Budgeting for Childcare

Childcare is not cheap. Right behind a mortgage, student loans are often said to be the largest source of consumer debt. However, the average annual cost of full-time childcare is higher than the average cost of in-state college tuition. Whether you aspire to have children in the future or have already started a family, factoring childcare into your budget can help you avoid piling up debt. Here are some steps that can help:

Educate Yourself on Care Costs

Whether you’re looking into a day care center, a nanny, or you’re even considering being a stay-at-home parent, you should have sense of how much childcare will cost you every month. Do some research and reach out to any care options that are of interest to you. Make sure that you know exactly what the price will be, so that you can factor in the expense when you start putting together your budget. If your yearly salary is at all comparable to the cost of your child’s care, you might even consider leaving work to stay at home. If the cost of a nanny exceeds your budget, explore nanny-sharing. You can split the costs of care with another family and know that your little one will have a friend to socialize with. And possible, accept help from friends and family if they offer. Not only will you be saving money, but you’ll know your child is in good hands.

Track Your Current Spending

Start tracking where all your money is going now – before kids. You can either keep track using good old’ pen and paper or use a free app. Tracking your spending and comparing it to your income can give you an idea of how much you’ll be able to spend on childcare. If you discover that you won’t be able to spend much, it might be time to start looking into a higher-paying job or cutting some spending, which is a perfect segue to the next step.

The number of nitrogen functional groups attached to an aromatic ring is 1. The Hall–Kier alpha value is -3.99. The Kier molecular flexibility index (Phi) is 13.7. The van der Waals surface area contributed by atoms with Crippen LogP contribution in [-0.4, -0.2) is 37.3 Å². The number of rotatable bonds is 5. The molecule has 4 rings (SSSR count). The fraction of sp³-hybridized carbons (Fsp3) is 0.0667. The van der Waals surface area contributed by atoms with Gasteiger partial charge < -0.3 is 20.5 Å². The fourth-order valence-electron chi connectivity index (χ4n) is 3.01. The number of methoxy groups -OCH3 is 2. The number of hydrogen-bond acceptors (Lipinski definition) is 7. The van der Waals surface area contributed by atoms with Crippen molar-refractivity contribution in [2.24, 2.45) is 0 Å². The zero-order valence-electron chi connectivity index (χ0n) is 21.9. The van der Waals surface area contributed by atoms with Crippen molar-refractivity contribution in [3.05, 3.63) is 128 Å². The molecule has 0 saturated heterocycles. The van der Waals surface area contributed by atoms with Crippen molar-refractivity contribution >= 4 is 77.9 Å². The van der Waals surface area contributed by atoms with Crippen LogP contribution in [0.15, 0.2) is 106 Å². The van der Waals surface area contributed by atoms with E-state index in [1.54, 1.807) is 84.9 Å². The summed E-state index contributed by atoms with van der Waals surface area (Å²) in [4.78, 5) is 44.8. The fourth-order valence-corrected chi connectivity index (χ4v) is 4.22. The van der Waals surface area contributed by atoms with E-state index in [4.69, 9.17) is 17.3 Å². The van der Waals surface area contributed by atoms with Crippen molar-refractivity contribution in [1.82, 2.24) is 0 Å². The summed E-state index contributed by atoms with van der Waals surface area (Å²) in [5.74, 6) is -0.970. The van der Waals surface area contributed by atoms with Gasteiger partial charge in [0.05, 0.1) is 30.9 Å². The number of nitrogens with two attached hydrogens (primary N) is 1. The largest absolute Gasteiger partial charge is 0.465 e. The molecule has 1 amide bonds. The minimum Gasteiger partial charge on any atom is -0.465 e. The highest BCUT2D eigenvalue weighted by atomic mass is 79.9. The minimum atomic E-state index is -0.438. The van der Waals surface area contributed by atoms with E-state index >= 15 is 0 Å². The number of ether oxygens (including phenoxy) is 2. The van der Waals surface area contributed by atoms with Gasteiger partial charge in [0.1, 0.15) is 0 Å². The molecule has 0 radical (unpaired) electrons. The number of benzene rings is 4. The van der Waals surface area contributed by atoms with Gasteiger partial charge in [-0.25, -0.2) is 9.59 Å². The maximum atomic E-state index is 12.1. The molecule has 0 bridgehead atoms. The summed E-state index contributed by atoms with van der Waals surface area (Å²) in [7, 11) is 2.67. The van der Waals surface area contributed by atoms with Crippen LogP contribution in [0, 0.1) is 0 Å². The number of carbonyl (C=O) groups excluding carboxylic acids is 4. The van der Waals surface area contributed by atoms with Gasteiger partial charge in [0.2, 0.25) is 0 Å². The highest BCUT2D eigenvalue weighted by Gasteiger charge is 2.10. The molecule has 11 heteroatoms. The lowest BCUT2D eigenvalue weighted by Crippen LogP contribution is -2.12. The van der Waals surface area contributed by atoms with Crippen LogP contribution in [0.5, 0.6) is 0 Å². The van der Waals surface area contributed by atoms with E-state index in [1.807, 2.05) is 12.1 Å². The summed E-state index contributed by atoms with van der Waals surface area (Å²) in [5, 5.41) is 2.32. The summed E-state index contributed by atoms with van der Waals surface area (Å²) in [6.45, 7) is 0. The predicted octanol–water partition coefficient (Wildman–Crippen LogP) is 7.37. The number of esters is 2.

Find Places to Cut Spending

The great part about tracking your spending is that you have a clear understanding of where your money is going. Look at all of your discretionary spending to see where you can start making cuts. It might be time to finally cut your cable, brew at home rather than stopping for coffee every day, and carpool to save on gas. You don’t want to be borrowing money from your emergency fund or contributing less to your 401(k).

Monitor Changes Over Time

Stay open to the idea that the costs associated with having children will change over time. While your salary may increase, so might the cost at the day care center. You might have another child, doubling the cost of the care. Childcare costs vary by age, with infants being the most expensive. Your child will someday grow old enough that paying for childcare is no longer necessary. Instead of childcare, you might have to fund their activities and interests. Don’t get caught sticking to the same outdated budget. Make sure that you’re sitting down and evaluating your budget every year to stay on track.

Happy parenting!

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